Tuesday on 24 Hour News 8 at 6, a Target 8 investigation reveals state fines that left the families of victims shaking their heads.
HASTINGS, Mich. (WOOD) – Alfred Vincent is surrounded by strangers under an oak tree at the very back of a Hastings cemetery.
No family, just as in life.
His medical guardian says he is there before his time only because of the nursing home that neglected him to death.
“People like Alfie don’t come around every day and it’s really easy to push him aside because he had no family, nobody to stand up for him,” Melinda Pepper said.
Vincent was a mentally impaired 77-year-old man well known in Hastings as the best cleaner of Barry County’s transit buses. He hung out at McDonald’s and at the Wal-Mart in town. But he had broken his hip, which is why he was at MagnumCare of Hastings. He was supposed to stay for a month.
Pepper said she had complained to nurses about his care.
“I would ask them why he smelled strong of urine, and they didn’t always have a very good answer for me,” she said.
In January 2013, MagnumCare called for an ambulance after finding him slumped in his wheelchair, but, records show, the home sent another patient in the ambulance instead.
More than seven hours later, after she got out of work, his medical guardian checked on him at the home.
“They told me he was doing fine, he was talking, he was responsive, they didn’t think he needed to go to the hospital. I went down to his room, the lights were off, he appeared to be sleeping, I tried to talk to him, tried to wake him up, he was non-responsive, comatose. I ran back to the desk, told the nurse that we needed an ambulance. She told me he was sleeping. I insisted she come back to the room with me.”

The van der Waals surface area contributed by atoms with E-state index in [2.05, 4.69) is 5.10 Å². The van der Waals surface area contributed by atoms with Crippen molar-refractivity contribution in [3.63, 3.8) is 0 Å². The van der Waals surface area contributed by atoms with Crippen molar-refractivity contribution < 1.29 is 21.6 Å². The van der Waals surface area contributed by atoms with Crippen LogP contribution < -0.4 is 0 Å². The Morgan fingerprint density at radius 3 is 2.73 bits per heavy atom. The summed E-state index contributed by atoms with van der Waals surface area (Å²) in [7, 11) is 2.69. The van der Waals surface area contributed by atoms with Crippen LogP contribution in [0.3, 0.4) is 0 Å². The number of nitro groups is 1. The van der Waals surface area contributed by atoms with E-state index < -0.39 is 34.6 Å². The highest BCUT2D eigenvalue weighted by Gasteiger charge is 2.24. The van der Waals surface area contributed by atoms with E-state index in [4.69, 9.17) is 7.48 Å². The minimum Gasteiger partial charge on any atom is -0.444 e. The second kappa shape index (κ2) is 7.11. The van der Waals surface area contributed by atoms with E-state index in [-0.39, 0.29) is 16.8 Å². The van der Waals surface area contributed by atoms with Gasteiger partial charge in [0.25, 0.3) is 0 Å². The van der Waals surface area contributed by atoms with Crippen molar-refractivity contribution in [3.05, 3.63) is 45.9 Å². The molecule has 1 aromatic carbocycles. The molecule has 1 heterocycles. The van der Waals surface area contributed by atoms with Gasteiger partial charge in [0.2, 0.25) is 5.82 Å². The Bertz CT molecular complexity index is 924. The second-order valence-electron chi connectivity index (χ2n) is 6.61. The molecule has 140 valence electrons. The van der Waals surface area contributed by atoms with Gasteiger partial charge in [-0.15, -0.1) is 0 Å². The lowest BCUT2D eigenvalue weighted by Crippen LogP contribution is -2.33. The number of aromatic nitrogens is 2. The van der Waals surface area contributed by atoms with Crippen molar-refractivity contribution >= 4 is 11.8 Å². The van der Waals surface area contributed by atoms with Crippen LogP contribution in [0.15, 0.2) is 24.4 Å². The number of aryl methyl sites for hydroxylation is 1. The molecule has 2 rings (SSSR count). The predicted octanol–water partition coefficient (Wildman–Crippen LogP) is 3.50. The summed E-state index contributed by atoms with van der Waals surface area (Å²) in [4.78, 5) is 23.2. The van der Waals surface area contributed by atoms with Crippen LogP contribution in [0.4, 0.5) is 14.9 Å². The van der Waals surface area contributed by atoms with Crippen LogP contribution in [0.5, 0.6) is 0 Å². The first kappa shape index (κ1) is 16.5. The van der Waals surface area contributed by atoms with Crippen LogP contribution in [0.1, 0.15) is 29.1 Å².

The nurse couldn’t wake him, so they called an ambulance, which rushed him to Pennock Hospital.
“The emergency room doctor revealed his bag of urine looked like tomato soup,” Pepper said. “He was septic; it was in his entire system.”
There was no dignity for Alfie.
He died the next day of asystole, or cardiac arrest, due to urinary tract infection and sepsis, his death certificate shows.
A state investigation, prompted by the medical guardian’s complaint, found MagnumCare at fault.
“They (the state) told me that people lost their jobs, they told me that they were fined as high as they could possibly fine them,” Pepper told Target 8.
It was Target 8 that told her how much the state had fined the home: $5,818.
“Well, that’s not really worth a life, is it?” she said. “So, I guess that Alfie pretty much died in vain, huh? Unfortunately, there are a lot of Alfies out there.”
State spokesman Jason Moon said state investigators recommended a $10,000 fine but that the federal Centers for Medicare and Medicaid Services reduced it.
The death was one of two over three years at MagnumCare of Hastings that led to state fines. The June 2011 death of 76-year-old Sharon DeWitt ended with an $85,000 fine. In that case, the home failed to perform CPR or call for help when her heart failed, despite her request to take all life-saving measures.
MagnumCare didn’t respond to Target 8’s requests for interviews.
Medicare.gov rates MagnumCare of Hastings as “much below average” in health inspections and below average overall.